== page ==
FB: Nancy and Bobby have given you great tips. I'm with them - what are your goals? Also, how long have you been running?
Generally, I think that if you want to run, say 10 min/mile, you have to actually run 10 min/mile. The trick is figuring out how often and for how long to do it. For a novice runner, the correct answers are not often and not long! Intervals etc are high-risk workouts. You'd be better served running more distance at a comfortable pace to build up some base before trying those boys.
Definitely do NOT lengthen your stride. Speed is a function of stride length and leg turnover. You'd be better off going for improving leg turnover - I think Nancy mentioned strides, those are great for that.
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If God invented marathons to keep people from doing anything more stupid, the triathlon must have taken Him completely by surprise. -P.Z. Pearce
Running outside does burn many more calories even going the same pace, plus time goes by much faster. As time goes on and the weight continues to come off you will get faster. Try not to rush the process and get injured. Have fun!
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Thanks for sharing your experience...what I was told in my RRCA Coaching Certification class is that most of us should not try to change our form when we run (pose, chi running, etc)...the reason, we usually develop more injuries doing so then if we run what is natural for us (reflexive for each of us).
Just look at Paula Radcliffe...she continually crosses the mid-plane of her chest and yet she is the fastest woman marathoner on the planet.
I have a similar issue. I have a very slow pace. I run about 15 minute miles outdoors. I recently tried to increase my speed by longer strides. But, when I did I found I tweaked an old knee injury from about 5 years ago. So I resorted to my slow pace. I figure its better to run slow than have to give it up completely.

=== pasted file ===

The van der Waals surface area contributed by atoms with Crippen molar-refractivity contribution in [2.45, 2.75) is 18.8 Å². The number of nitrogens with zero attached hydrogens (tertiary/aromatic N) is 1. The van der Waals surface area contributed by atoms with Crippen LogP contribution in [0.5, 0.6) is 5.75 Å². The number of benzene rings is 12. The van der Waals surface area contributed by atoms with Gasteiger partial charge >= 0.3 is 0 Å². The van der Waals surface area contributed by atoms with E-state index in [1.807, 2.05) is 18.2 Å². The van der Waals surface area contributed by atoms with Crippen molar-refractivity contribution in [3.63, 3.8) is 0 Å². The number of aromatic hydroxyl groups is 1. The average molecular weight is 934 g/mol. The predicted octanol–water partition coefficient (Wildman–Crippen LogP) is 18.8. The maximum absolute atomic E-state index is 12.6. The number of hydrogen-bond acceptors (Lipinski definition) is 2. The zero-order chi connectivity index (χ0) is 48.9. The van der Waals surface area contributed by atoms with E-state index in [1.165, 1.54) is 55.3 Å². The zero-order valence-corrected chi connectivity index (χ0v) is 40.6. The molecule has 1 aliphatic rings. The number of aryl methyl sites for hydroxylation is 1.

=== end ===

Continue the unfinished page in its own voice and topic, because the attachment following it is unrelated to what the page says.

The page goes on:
nancy hit on some great points, you need to define your goals. if your reason to run faster is just to get your work outs over quicker you are just looking to be injured. it takes a long time to get a good running base of long slow distance runs. speed is a gradual process, if you have been running less than a year keep it to one speed run per week. try halhigdon.com for some training programs. like nancy said get outside and do some running. one other thing depending on your age you do not want to over stride because that can lead to an injury, just keep a shorter stride and quicker pace (foot turn over) good luck
Bobby D - Ellwood City, PA
"If God invented marathons to keep people from doing anything more stupid, the triathlon must have taken Him completely by surprise." ~P.Z. Pearce
"A lot of people run a race to see who's the fastest. I run to see who has the most guts." -Pre
I do it because i can, I can because I want to, I want to because you said I couldn't.
What are your running goals? Do you want to get faster in your shorter races or do you want to run mid to long-distance runs? Depending on your goals will determine the training you will want to focus on.
If you have access to a local running club (you can go to RRCA.org to check to see if there are any in your neck of the woods) that would be my first recommendation. The reason, with increase speed comes increase risk for injury.
Many people believe that it is speed that makes them faster and it does to some degree. But it is really about over-all endurance to the sport that allows you to run faster. Speedwork should be done no more than 1-2 times per week and the newer you are to the sport the less time. Leg stride doesn't make you faster it is really leg turnover that does.
I would also suggest you get outside to run. The reason, the treadmill will pick a pace for you and allow you to hold that pace but it does not allow for quick pick-ups/strides which can take place within your training runs.
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